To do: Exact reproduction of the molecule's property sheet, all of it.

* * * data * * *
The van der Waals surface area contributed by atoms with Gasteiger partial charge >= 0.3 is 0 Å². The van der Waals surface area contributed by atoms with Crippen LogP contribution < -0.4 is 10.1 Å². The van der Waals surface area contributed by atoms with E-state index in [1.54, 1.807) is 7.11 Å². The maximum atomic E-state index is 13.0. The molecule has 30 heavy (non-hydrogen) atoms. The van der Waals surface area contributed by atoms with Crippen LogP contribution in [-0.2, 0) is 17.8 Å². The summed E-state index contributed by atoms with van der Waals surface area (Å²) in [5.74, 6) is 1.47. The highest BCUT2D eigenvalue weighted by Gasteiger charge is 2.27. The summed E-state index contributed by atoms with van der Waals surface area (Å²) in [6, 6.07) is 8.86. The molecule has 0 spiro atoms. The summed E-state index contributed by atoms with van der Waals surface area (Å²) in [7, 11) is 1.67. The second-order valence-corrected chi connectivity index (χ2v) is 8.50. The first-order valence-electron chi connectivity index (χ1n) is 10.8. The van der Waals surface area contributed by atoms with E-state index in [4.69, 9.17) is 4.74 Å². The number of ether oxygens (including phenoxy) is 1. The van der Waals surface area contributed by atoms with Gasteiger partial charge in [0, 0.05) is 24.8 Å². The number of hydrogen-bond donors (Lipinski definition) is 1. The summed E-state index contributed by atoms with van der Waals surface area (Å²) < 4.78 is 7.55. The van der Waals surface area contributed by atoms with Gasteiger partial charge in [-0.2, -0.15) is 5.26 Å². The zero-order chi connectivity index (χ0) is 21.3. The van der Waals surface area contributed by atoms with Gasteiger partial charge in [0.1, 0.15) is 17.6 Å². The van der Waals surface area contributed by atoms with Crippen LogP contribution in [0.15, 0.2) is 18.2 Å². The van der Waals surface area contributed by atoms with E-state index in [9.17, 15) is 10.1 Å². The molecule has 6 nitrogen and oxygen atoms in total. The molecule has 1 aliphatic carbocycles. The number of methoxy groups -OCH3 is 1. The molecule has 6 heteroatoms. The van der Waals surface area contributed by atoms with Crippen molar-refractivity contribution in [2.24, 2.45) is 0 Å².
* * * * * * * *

The van der Waals surface area contributed by atoms with Gasteiger partial charge >= 0.3 is 0 Å². The van der Waals surface area contributed by atoms with Crippen LogP contribution < -0.4 is 10.1 Å². The van der Waals surface area contributed by atoms with E-state index in [1.54, 1.807) is 7.11 Å². The maximum atomic E-state index is 13.0. The molecule has 30 heavy (non-hydrogen) atoms. The van der Waals surface area contributed by atoms with Crippen LogP contribution in [-0.2, 0) is 17.8 Å². The summed E-state index contributed by atoms with van der Waals surface area (Å²) in [5.74, 6) is 1.47. The highest BCUT2D eigenvalue weighted by Gasteiger charge is 2.27. The summed E-state index contributed by atoms with van der Waals surface area (Å²) in [6, 6.07) is 8.86. The molecule has 0 spiro atoms. The summed E-state index contributed by atoms with van der Waals surface area (Å²) in [7, 11) is 1.67. The second-order valence-corrected chi connectivity index (χ2v) is 8.50. The first-order valence-electron chi connectivity index (χ1n) is 10.8. The van der Waals surface area contributed by atoms with E-state index in [4.69, 9.17) is 4.74 Å². The number of ether oxygens (including phenoxy) is 1. The van der Waals surface area contributed by atoms with Gasteiger partial charge in [0, 0.05) is 24.8 Å². The number of hydrogen-bond donors (Lipinski definition) is 1. The summed E-state index contributed by atoms with van der Waals surface area (Å²) < 4.78 is 7.55. The van der Waals surface area contributed by atoms with Gasteiger partial charge in [-0.2, -0.15) is 5.26 Å². The zero-order chi connectivity index (χ0) is 21.3. The van der Waals surface area contributed by atoms with Gasteiger partial charge in [0.1, 0.15) is 17.6 Å². The van der Waals surface area contributed by atoms with Crippen LogP contribution in [0.15, 0.2) is 18.2 Å². The van der Waals surface area contributed by atoms with E-state index in [9.17, 15) is 10.1 Å². The molecule has 6 nitrogen and oxygen atoms in total. The molecule has 1 aliphatic carbocycles. The number of methoxy groups -OCH3 is 1. The molecule has 6 heteroatoms. The van der Waals surface area contributed by atoms with Crippen molar-refractivity contribution in [2.24, 2.45) is 0 Å².